Addressing IAQ The old ivy-covered walls of college buildings can harbor environmental exposures. Sick-building syndrome and poor indoor air quality can cause bodily injury claims for actual or perceived health effects, or property-damage claims for cleanup.
Unfortunately, like any site facing environmental exposures, accidents can occur. Incidents include fire causing release of air pollutants and spread of contaminants due to use of fire-fighting water; pollution release from vehicles during loading and unloading activities; and unexpected release from chemical-research laboratories causing property damage, business loss or bodily injury. All of these must be addressed.
Reducing the risk More schools are beginning to look into risk-management practices and loss-control procedures to minimize risk. As a first step, many institutions are charging risk managers and environmental personnel with the day-to-day activities and procedures of reducing pollution exposures.
Insurance coverage also is playing a greater role in reducing exposures. In the past, to finance environmental risk management, schools traditionally self-insured the exposure or relied on general-liability policies. However, general-liability policies available today often exclude pollution or severely restrict coverage. As a result, schools are beginning to purchase stand-alone pollution policies to protect against environmental exposures, including protecting against historical and ongoing pollution events caused by sudden and gradual releases. These policies are much broader than they were, have less expensive premiums and have longer policy terms, often up to five years. Policies can contain on-site and off-site coverage for historical and ongoing pollution exposures, and can be tailored to meet needs.
With large campuses in Camden, Newark, Piscataway and New Brunswick, N.J., Rutgers University is among the growing number of schools purchasing pollution coverage to protect against unknown historical and ongoing pollution exposures.
For a university as large as Rutgers, environmental liability insurance provides protection for unanticipated costs that may result from incidents at any one of its 752 buildings, its new waste-reduction facility, several power and cogeneration facilities, or its 11 miles of sewer lines.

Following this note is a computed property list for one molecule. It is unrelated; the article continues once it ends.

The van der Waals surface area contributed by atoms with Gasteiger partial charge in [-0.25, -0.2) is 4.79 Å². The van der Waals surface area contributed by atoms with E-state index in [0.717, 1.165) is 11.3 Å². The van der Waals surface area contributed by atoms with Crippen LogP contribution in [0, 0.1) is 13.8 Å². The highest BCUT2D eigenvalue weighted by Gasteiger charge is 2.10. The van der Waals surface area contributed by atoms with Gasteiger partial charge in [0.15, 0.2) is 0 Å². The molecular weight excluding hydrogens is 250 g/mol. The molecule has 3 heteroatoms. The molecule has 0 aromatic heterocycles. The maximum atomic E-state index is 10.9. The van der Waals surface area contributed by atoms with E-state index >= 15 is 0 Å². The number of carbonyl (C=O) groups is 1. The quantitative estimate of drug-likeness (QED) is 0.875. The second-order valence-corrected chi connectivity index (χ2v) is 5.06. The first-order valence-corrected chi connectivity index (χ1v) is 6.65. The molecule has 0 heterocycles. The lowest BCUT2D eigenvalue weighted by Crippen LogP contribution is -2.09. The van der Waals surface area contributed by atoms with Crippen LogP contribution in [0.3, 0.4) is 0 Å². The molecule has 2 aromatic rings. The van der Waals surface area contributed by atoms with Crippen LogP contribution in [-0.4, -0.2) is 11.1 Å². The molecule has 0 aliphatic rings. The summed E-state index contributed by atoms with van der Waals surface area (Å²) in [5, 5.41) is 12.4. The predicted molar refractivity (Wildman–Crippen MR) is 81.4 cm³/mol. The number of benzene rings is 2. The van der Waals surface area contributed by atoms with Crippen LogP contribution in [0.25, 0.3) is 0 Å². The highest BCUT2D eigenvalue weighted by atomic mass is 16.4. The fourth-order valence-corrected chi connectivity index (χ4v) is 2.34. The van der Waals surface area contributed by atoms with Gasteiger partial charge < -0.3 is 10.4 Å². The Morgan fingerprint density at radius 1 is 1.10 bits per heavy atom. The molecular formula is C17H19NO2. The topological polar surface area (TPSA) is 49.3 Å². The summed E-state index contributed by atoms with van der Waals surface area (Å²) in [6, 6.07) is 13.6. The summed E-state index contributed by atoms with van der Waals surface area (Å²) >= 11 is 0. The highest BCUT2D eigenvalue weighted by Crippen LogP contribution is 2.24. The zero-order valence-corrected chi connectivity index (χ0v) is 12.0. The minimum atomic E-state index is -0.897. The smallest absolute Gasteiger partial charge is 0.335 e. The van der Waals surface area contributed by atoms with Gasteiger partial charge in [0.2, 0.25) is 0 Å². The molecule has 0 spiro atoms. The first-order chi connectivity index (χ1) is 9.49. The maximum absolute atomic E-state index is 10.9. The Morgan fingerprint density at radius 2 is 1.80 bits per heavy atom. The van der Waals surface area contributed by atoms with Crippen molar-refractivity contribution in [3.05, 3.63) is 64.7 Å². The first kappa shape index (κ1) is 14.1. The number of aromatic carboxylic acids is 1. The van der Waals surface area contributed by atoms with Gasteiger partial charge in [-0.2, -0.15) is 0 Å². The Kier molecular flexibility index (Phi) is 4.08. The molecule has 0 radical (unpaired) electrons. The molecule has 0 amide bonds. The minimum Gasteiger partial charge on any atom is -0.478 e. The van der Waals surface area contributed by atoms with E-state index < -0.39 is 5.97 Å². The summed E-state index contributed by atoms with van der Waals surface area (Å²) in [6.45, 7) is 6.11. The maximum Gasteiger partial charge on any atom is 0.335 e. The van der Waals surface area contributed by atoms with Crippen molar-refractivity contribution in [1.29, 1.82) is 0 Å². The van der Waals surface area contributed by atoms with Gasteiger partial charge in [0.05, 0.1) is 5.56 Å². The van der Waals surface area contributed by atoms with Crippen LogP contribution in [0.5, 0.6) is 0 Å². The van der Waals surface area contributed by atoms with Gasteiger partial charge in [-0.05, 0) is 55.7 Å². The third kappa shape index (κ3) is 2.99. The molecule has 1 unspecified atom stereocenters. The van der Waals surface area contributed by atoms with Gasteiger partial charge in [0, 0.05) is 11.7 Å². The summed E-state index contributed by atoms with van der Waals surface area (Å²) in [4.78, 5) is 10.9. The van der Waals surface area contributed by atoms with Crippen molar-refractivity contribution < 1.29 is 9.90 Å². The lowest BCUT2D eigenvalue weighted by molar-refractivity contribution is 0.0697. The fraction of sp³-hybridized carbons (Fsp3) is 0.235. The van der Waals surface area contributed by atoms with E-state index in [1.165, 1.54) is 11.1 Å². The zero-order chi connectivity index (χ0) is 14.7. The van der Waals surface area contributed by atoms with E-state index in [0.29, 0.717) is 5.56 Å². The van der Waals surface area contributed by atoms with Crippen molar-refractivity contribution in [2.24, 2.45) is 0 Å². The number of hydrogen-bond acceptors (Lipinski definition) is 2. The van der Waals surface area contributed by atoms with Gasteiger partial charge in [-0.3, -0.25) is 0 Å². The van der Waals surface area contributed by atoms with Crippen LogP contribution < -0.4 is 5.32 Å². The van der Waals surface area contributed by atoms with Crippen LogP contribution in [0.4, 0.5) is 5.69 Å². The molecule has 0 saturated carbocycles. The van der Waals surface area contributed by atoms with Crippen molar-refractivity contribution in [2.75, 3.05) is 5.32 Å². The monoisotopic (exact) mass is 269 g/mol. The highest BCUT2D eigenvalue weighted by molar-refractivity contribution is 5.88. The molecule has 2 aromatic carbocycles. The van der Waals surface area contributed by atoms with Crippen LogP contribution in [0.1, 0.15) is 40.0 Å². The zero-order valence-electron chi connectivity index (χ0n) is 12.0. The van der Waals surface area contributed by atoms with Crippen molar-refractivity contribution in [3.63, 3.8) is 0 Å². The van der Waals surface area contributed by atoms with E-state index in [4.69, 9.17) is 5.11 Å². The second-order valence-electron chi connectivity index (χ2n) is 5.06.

Before purchasing coverage, Rutgers conducted an environmental-exposure audit and saw that, with extensive research being conducted in 1,300 labs, there were multiple potential exposure points distributed across a wide area. Though a comprehensive risk-management program could help minimize the likelihood of an environmental incident, the broad distribution made control difficult. As a research university, environmental insurance and loss-control procedures, such as proper training in material- and waste-handling procedures of chemicals and compounds, often handled by students, play an integral role in managing the exposures of its laboratories.
Another concern was that a large amount of small-quantity chemicals are managed, packaged and disposed of at off-site locations. This means that Rutgers has to control exposure at the 1,300 laboratories, and it has to manage risk at the additional chemical-storage and disposal facilities, as well as at transfer routes between facilities.
Finally, with so many materials stored at so many sites, there is an increased risk of the potential for fire to cause a pollution release. Though each site is equipped with fire-control measures, the inability to centrally monitor or police every site on a round-the-clock basis heightens risk factors, further justifying the university's decision to secure environmental liability insurance.